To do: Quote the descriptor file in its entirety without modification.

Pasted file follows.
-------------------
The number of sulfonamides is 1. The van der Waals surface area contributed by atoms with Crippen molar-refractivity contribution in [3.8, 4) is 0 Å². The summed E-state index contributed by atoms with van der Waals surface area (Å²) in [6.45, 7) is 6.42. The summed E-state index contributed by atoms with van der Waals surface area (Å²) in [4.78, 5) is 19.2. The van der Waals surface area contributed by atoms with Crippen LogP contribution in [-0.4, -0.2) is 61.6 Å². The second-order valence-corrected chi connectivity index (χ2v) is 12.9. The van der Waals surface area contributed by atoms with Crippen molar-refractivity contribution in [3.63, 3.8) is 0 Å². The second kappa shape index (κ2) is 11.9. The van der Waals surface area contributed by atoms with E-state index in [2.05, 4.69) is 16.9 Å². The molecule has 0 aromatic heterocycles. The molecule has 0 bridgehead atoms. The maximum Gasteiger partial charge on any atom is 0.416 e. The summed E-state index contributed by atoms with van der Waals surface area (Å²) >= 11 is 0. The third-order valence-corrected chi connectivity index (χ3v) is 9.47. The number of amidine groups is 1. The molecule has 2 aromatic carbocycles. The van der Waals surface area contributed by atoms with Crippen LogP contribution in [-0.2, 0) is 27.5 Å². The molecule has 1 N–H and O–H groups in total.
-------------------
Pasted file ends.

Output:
The number of sulfonamides is 1. The van der Waals surface area contributed by atoms with Crippen molar-refractivity contribution in [3.8, 4) is 0 Å². The summed E-state index contributed by atoms with van der Waals surface area (Å²) in [6.45, 7) is 6.42. The summed E-state index contributed by atoms with van der Waals surface area (Å²) in [4.78, 5) is 19.2. The van der Waals surface area contributed by atoms with Crippen LogP contribution in [-0.4, -0.2) is 61.6 Å². The second-order valence-corrected chi connectivity index (χ2v) is 12.9. The van der Waals surface area contributed by atoms with Crippen molar-refractivity contribution in [3.63, 3.8) is 0 Å². The second kappa shape index (κ2) is 11.9. The van der Waals surface area contributed by atoms with E-state index in [2.05, 4.69) is 16.9 Å². The molecule has 0 aromatic heterocycles. The molecule has 0 bridgehead atoms. The maximum Gasteiger partial charge on any atom is 0.416 e. The summed E-state index contributed by atoms with van der Waals surface area (Å²) >= 11 is 0. The third-order valence-corrected chi connectivity index (χ3v) is 9.47. The number of amidine groups is 1. The molecule has 2 aromatic carbocycles. The van der Waals surface area contributed by atoms with Crippen LogP contribution in [-0.2, 0) is 27.5 Å². The molecule has 1 N–H and O–H groups in total.